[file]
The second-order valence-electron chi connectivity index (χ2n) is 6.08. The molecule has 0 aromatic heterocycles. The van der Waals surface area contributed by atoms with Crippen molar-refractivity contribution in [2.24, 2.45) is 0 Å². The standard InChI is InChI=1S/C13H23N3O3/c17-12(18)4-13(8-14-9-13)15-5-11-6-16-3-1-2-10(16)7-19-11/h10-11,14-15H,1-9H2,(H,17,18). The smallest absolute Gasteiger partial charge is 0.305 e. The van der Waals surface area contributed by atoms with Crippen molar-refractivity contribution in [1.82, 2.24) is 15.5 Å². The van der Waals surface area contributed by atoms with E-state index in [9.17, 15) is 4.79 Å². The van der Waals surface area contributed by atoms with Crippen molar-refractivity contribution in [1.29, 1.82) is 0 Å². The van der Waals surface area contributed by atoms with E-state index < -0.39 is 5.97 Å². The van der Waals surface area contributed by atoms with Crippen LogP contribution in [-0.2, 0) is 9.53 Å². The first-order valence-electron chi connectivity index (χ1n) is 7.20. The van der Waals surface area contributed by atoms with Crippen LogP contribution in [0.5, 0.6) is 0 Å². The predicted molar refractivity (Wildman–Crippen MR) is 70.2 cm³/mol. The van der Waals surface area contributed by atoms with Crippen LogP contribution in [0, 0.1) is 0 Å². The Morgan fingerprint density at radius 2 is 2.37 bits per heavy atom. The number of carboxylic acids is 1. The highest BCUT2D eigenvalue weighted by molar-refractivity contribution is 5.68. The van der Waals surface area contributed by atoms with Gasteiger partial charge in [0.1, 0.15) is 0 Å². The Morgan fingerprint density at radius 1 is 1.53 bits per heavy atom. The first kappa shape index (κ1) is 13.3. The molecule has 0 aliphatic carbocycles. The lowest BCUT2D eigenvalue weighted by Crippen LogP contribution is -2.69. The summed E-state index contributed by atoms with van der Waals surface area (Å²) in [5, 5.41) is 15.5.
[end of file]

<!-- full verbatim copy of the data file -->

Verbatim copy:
The second-order valence-electron chi connectivity index (χ2n) is 6.08. The molecule has 0 aromatic heterocycles. The van der Waals surface area contributed by atoms with Crippen molar-refractivity contribution in [2.24, 2.45) is 0 Å². The standard InChI is InChI=1S/C13H23N3O3/c17-12(18)4-13(8-14-9-13)15-5-11-6-16-3-1-2-10(16)7-19-11/h10-11,14-15H,1-9H2,(H,17,18). The smallest absolute Gasteiger partial charge is 0.305 e. The van der Waals surface area contributed by atoms with Crippen molar-refractivity contribution in [1.82, 2.24) is 15.5 Å². The van der Waals surface area contributed by atoms with E-state index in [9.17, 15) is 4.79 Å². The van der Waals surface area contributed by atoms with Crippen molar-refractivity contribution in [1.29, 1.82) is 0 Å². The van der Waals surface area contributed by atoms with E-state index < -0.39 is 5.97 Å². The van der Waals surface area contributed by atoms with Crippen LogP contribution in [-0.2, 0) is 9.53 Å². The first-order valence-electron chi connectivity index (χ1n) is 7.20. The van der Waals surface area contributed by atoms with Crippen LogP contribution in [0.5, 0.6) is 0 Å². The predicted molar refractivity (Wildman–Crippen MR) is 70.2 cm³/mol. The van der Waals surface area contributed by atoms with Crippen LogP contribution in [0, 0.1) is 0 Å². The Morgan fingerprint density at radius 2 is 2.37 bits per heavy atom. The number of carboxylic acids is 1. The highest BCUT2D eigenvalue weighted by molar-refractivity contribution is 5.68. The van der Waals surface area contributed by atoms with Gasteiger partial charge in [0.1, 0.15) is 0 Å². The Morgan fingerprint density at radius 1 is 1.53 bits per heavy atom. The first kappa shape index (κ1) is 13.3. The molecule has 0 aliphatic carbocycles. The lowest BCUT2D eigenvalue weighted by Crippen LogP contribution is -2.69. The summed E-state index contributed by atoms with van der Waals surface area (Å²) in [5, 5.41) is 15.5.